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Christians Can't Be Silent At Christmas

12/08/2005

The Nativity by Federico Barocci (1597).

"Peace on earth, good will toward men," they used to say this time of year. Now the prevalent line seems to be, "I'm offended!"

A very small, but very loud, group of people have decided to further erect a wall of separation between spirituality and daily life through a secularist agenda to change Christmas into anything but a religious holiday. On talk radio, one atheist proclaimed, "The [winter] solstice is the reason for the season!"

Many stores have removed all references to baby Jesus, the Virgin Mary, wise men, shepherds, and other traditional imagery. In some stores, workers have been instructed to refrain from saying a simple, "Merry Christmas," to store patrons. Schools are threatened with legal action if they allow songs or scenes with religious overtones. The situation, frankly, is ridiculous.

Understandably, many Christians have reacted strongly to this infringement on a holiday that has always been an integral part of American life. Unfortunately, a few responses have lost the "Christmas spirit" and become offensive themselves.

So what is the proper response to the secularization of Christmas (or should I say, "the holidays")? While the situation is nowhere near the persecution that early Christians suffered, the harassment is real and warrants our attention.

Those who celebrate Christmas as a religious holiday can look to their early counterparts who suffered harsh persecution for their beliefs. The authorities in Jerusalem (many of them religious rulers) demanded that Christians not speak at all.

Christ's disciples Peter and John replied, "Judge for yourselves whether it is right in God's sight to obey you rather than God. For we cannot help speaking about what we have seen and heard." (Acts 4:18-20)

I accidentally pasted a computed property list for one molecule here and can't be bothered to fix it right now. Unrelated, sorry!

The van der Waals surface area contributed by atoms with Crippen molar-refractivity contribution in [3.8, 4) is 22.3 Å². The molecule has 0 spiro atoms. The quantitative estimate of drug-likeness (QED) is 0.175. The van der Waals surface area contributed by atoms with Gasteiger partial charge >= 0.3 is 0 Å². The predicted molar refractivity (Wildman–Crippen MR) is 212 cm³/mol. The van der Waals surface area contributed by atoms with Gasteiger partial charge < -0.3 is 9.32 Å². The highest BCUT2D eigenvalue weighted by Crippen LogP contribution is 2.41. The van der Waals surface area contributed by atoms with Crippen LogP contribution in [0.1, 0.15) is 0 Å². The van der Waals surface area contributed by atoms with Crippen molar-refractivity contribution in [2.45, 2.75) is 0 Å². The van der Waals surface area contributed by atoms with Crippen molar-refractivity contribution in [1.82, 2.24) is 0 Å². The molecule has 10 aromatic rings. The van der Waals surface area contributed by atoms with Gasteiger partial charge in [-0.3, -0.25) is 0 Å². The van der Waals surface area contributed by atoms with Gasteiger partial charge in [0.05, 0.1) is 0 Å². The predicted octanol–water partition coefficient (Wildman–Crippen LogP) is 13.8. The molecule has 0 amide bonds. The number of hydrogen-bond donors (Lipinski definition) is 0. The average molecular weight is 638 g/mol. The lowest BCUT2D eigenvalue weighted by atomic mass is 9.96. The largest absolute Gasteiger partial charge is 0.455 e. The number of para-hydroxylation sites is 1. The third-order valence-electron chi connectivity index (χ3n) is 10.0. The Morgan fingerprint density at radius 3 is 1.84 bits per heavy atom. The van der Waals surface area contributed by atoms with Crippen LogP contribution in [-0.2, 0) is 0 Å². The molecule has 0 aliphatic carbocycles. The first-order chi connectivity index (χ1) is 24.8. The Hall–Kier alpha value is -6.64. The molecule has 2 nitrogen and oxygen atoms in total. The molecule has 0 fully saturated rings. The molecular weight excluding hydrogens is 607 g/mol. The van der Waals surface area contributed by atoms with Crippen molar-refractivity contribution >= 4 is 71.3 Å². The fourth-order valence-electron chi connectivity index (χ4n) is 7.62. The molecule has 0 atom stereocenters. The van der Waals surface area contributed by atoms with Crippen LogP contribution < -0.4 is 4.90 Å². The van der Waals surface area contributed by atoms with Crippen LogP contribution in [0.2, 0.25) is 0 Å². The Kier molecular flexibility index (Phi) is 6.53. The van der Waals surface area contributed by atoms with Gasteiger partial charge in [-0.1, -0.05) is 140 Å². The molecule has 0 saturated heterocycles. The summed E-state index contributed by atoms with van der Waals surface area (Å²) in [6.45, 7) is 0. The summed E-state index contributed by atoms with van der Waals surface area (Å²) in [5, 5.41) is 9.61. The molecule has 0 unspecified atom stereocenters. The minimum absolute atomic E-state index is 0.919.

A few sentences later, the records tell us, "With great power the apostles continued to testify to the resurrection of the Lord Jesus, and much grace was upon them all." (Acts 4:33)

So the precedent exists for Christians to openly speak of the miracles of Christ. Presumably, that would include the virgin birth, healings, changed lives, crucifixion and resurrection. Regardless of the level of disapproval -- from outright persecution to modern intellectual disdain -- followers of Jesus Christ have no overarching compulsion to hide in silence. God never encouraged closet Christianity.

In balance, the testimony must always be accompanied by grace, which Merriam-Webster defines as "dignified or restrained beauty of form, appearance, or style." Translation: When a department store worker says, "Happy Holidays," a Christian may wish to warmly reply, "Merry Christmas." But it should be spoken gracefully, not shouted, and accompanied with a smile, not a sneer.

In truth, Jesus is the reason for the season and there's no reason to ignore that fact. At the same time, Christmas is the story of God extending love to mankind and those who follow Him should always follow His example.



Author: James Robison

Word Count: 470

About the author: James Robison is the founder and president of LIFE Outreach International, an international humanitarian aid ministry; host of the television program, Life Today; and author of The Absolutes.

Media Contact: Randy Robison, editor at jamesrobison.net

Photo available upon request. Reprint rights granted with attribution for complete, unedited article. Revisions allowed only with approval.

 

 



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